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Over the weekend, a friend messaged me telling me that a recent story of mine for Food52 was referenced in a Guardian article. How nice! I was flattered. My piece on the “turmeric latte” is mentioned in a paragraph about the rise of that very drink outside of India. I opened the tab, saw my name, smiled, and went on with my day.
Only later did I stop to read the actual story. Written by Tony Naylor, the piece is titled "It’s Poké, Man: the Ultimate Hipster-Food Glossary." The Guardian is not exactly known for producing nuanced headlines, but I'm afraid the content of this glossary isn't much more inspiring. Naylor goes on to list 16 foods that are having their sudden moment in the sun, and he assumes a flippant tone in mapping these trends for you.
“The ideas are often ludicrous,” he writes of the culinary world. “Yet food’s appetite for the new is currently insatiable.” It's stuffed with similarly vague language that doesn't exactly make clear who the hipster is, and for whom this food has now suddenly become popular.
The list has some gimmes, like the "unicorn" cake (a cousin of the rainbow bagel) and a cold brew-spiked gin and tonic ("Turbo G&T"). Quite a few of the other picks, though, raised my eyebrows. Sitting alongside the usual suspects are horchata, jackfruit, khachapuri, and poké. They're what a publication would've regressively referred to as "ethnic foods" in a bygone era.
Sing the glories of these foods all you want, but slapping foods like khachapuri with a hipster label feels obtuse and misguided. These foods are so much more than the opiate of the hipster. They’re foods with histories well before 2017, and the moniker “hipster food” disavows that fact entirely. It's downright confusing to see these foods grace the same listicle as the kalette, positioned as part of the same trend.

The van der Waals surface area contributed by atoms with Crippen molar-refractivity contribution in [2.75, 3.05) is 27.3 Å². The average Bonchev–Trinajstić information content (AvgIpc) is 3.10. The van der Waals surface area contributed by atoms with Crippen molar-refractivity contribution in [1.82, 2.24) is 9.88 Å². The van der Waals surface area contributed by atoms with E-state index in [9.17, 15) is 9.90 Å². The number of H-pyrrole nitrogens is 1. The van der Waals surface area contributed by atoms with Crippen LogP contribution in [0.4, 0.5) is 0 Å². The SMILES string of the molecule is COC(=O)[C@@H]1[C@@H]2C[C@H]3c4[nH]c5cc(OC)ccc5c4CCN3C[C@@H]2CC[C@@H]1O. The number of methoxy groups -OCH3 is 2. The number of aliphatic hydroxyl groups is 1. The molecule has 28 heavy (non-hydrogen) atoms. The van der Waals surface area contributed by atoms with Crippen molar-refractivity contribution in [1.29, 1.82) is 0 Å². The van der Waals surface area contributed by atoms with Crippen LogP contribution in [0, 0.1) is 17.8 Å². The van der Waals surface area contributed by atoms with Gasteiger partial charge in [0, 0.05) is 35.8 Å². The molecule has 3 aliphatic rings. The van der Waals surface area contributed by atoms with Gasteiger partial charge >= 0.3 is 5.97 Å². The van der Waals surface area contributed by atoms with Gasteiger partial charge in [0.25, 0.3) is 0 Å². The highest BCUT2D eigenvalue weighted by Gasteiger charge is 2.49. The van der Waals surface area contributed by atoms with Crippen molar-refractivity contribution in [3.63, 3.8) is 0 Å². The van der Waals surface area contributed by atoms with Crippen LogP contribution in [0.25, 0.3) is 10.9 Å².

When it comes to the drink I wrote about in that piece Naylor mentioned, well, I was trying to hedge a finer point there: I’m Indian, but the "turmeric latte," called haldi doodh in Hindi, is a drink I never had growing up. The way this drink has made its stateside, dare I say “hipster,” debut reveals the distressingly simplistic ways we often talk about Indian food—as though it is a monolith. Apparently, that point fell on deaf ears.
There's a lot waiting to be written on what foods, especially those consumed primarily by immigrant groups in the West, gain sudden popularity among a certain crowd of moneyed, coffee-guzzling urbanites. Though Naylor's piece may seem like a throwaway bit of humor, its glib posturing doesn't quite land: An article like this doesn't do enough to situate these foods within the knotty dynamic of who co-opts these dishes, and how they’re packaged, framed, and re-sold to consumers at large. How do these foods travel from our mother’s kitchens to cafes in Bushwick? Who are the chefs and tastemakers who have popularized horchata, beyond the diasporic communities who grew up knowing it? These are, to me, the more compelling questions food media could address in 2017.
Does the 'hipster' label also make you bristle? Let us know in the comments.